First, the committee added something new, vibrations, which was a common complaint, as a matter that would be subject to the provision. Vibrations will be considered in the act.
    Second, the committee changed the standard to which the railways would be held. Bill C-11 would have required, as it was in its original form, “to not cause unreasonable noise”, when constructing or operating a railway. We did something different and we are very proud of this provision. We changed it to “cause as little noise or vibration as possible”. This is very important because it will maintain less noise for those people who live in those areas. It is very, very important to them. We were listening. This government does listen and it reacts in the best interests of Canadians.
    Finally, the committee's amendments would add the potential impact on persons residing on properties adjacent to the railway as a factor that a railway must take into consideration when it attempts to cause as little noise or vibration as possible.


    In closing, I would like to thank the committee members for their due diligence, hard work and cooperation in improving this bill. We have a great bill before Parliament now as a result.
    I would encourage the House to move quickly to approve the bill. There is a lot of support for this bill in commercial and residential areas across this country and a lot of people are watching this today to see that cooperation move forward.
    We owe it to many stakeholders who have waited patiently for the last five years especially. I thank them for their patience. I hope we can move forward with another great initiative from the committee.
    Mr. Speaker, I thank the hon. parliamentary secretary for his intervention, most especially because he has reminded all of us that we have been very patient.
    I am looking for a confession of the road to Damascus variety on his part. Perhaps he could give us an indication as to why it took him and his party this long to recognize that the predecessor bill to this legislation presented by the former government, that would be a good Liberal government, was one that he and his party felt they had to vote against in the 37th Parliament and had to vote against in the 38th Parliament. Now he comes with open palms to say, “Please recognize the value of your ways and support us now in this endeavour when we have finally discovered that good legislation ought to transcend partisan politics”.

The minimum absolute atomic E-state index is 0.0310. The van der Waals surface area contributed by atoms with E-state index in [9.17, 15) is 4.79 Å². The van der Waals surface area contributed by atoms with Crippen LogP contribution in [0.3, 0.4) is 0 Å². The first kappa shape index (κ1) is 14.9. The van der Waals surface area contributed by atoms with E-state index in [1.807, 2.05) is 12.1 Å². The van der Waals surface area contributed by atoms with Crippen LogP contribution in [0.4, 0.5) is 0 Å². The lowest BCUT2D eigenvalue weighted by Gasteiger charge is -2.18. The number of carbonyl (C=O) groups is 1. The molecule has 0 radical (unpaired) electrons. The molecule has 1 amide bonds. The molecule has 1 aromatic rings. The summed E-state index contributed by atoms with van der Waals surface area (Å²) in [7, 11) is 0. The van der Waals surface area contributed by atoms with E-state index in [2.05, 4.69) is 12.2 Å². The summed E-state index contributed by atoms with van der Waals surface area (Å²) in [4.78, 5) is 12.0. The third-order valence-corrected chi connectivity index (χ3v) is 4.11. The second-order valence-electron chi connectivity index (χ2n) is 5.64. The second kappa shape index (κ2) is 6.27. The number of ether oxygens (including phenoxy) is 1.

Would he explain to us what deviant road to Damascus he and his party had to travel in order to recognize that this is a piece of legislation that the Liberal Party put forward because it met the needs of Canadians five years ago?


    Indeed, Mr. Speaker, there was a blinding light on the road to Damascus. It was more like a blinding light of Conservative government because the people spoke and they got what they wanted. They got a Conservative government that was going to take action.
    Let us talk about Bill C-44, the predecessor to this bill, and I think there was another bill before that, but not another one before that one, yet it would not surprise me if there was another one before that. That bill was far too cumbersome, something that just could not work because we could not find consistency.
    This is the situation. This Conservative government wanted results, so we split the existing Liberal bill into three bills. So far in eight months we have gotten two of those bills to this point. One bill passed, Bill C-3, another bill is before us today, Bill C-11, and another bill is coming forward in two weeks with some cooperation from members on the other side, as long as they can see and are not be blinded by the Conservative light. It will move forward and we will get results for Canadians.


    Mr. Speaker, I would like to make a comment before putting my question.
    The parliamentary secretary is well aware of the reason why the previous bill, under the Liberal Party, was not passed. In his reply, he said he split former Bill C-44 into three parts. However, he should have split it into four parts, because there is a whole part that the Conservative Party decided not to include, and which provided for the establishment of a new corporation. It would have allowed VIA Rail to become a corporation to ensure its own development. Among other things, it would have allowed VIAFast, a rapid rail service between Quebec City, Montreal and Windsor, to become reality. Everyone knows that the Conservative Party is squarely opposed to VIA Rail's development. That is the reality.